Editorial

Apple iPhone Privacy

Apple released a fantastic new ad (above) recently, highlighting a little bit of what is happening to us all everyday—we’re sharing highly personal information with strangers.

Of course, we aren’t sharing the same way as the people in the ad. We don’t share out loud, we don’t know or see the people we’re sharing with, and, most often, we don’t even know we’re sharing our information. 

Our devices, apps and vendors are taking our data and widely distributing it without our knowledge or permission (or at least without our informed consent).

The kind of random personal information sharing in the Apple ad is nuts, but reality is 10,000% worse. 

In the real world, our data is shared not with random passersby but with companies who remember it, compile it, and derive new insights on the aggregated data and inferences they make from it. We aren’t sharing a fact here and a tidbit there, we’re streaming dozens of details every second from one to ten different devices or apps that we may be using or just be near. 

Apple made this commercial to point out that an iPhone protects you more than other devices  – which is absolutely true. The iPhone has always offered strong security and privacy features, and Apple has increased their efforts in those areas with each new phone and each new operating system release.

But Apple does not have a spotless record when it comes to protecting their consumers’ privacy. There are quite a few missed opportunities that leave their customers unnecessarily exposed, and some choices that are clearly harmful and counterproductive to their other efforts.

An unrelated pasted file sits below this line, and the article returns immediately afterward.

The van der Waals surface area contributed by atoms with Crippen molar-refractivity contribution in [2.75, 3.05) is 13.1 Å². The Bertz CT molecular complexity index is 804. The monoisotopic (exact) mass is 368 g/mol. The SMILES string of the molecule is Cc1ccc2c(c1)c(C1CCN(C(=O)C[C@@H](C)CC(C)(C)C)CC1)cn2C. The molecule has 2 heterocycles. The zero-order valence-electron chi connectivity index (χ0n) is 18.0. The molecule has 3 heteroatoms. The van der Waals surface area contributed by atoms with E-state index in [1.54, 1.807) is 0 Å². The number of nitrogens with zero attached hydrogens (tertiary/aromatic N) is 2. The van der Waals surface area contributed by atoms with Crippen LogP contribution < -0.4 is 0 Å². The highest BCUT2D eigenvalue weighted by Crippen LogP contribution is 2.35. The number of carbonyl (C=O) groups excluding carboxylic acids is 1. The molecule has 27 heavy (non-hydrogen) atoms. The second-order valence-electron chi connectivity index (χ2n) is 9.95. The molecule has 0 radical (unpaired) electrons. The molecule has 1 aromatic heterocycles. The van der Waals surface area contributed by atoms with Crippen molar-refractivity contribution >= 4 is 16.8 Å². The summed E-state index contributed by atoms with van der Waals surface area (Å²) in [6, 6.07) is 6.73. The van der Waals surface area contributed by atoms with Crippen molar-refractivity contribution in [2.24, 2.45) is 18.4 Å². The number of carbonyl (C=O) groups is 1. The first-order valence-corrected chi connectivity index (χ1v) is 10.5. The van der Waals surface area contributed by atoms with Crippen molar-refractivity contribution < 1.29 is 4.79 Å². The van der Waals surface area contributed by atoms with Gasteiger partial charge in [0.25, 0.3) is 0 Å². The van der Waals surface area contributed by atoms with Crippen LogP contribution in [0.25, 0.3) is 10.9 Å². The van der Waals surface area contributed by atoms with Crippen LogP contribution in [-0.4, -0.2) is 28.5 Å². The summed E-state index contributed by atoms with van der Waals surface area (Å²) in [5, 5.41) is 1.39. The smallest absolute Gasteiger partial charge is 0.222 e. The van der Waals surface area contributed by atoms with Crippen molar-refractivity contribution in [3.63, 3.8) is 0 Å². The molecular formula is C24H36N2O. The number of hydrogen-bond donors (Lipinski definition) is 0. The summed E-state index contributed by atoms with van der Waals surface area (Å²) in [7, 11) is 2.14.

Below we’ll walk through what we see as the good, the ok, and the ugly of Apple’s privacy record

The Good

By current commercial market standards, Apple has done tremendous work to advance consumer privacy and protect personal data, at least in terms of stopping data from getting outside of users’ devices and Apple’s servers. Their device security, which includes strong passcodes and TouchID/FaceID delivered via their Secure Enclave, with support for the FindMy app with remote erase, all work together to keep these data-rich devices very secure. The pressure we’ve seen them get from law enforcement who cannot access data on iPhones is a testament to how difficult it is for anyone outside the device owner to get data off of Apple iPhones.

They provide users with a free and worthwhile password manager on iOS and MacOS, and they have helped normalize two-factor authentication. They’ve been pioneers in ‘differential privacy’ which enables Siri and other Apple tech to use AI and ‘big data’ from its users while meaningfully protecting individual privacy.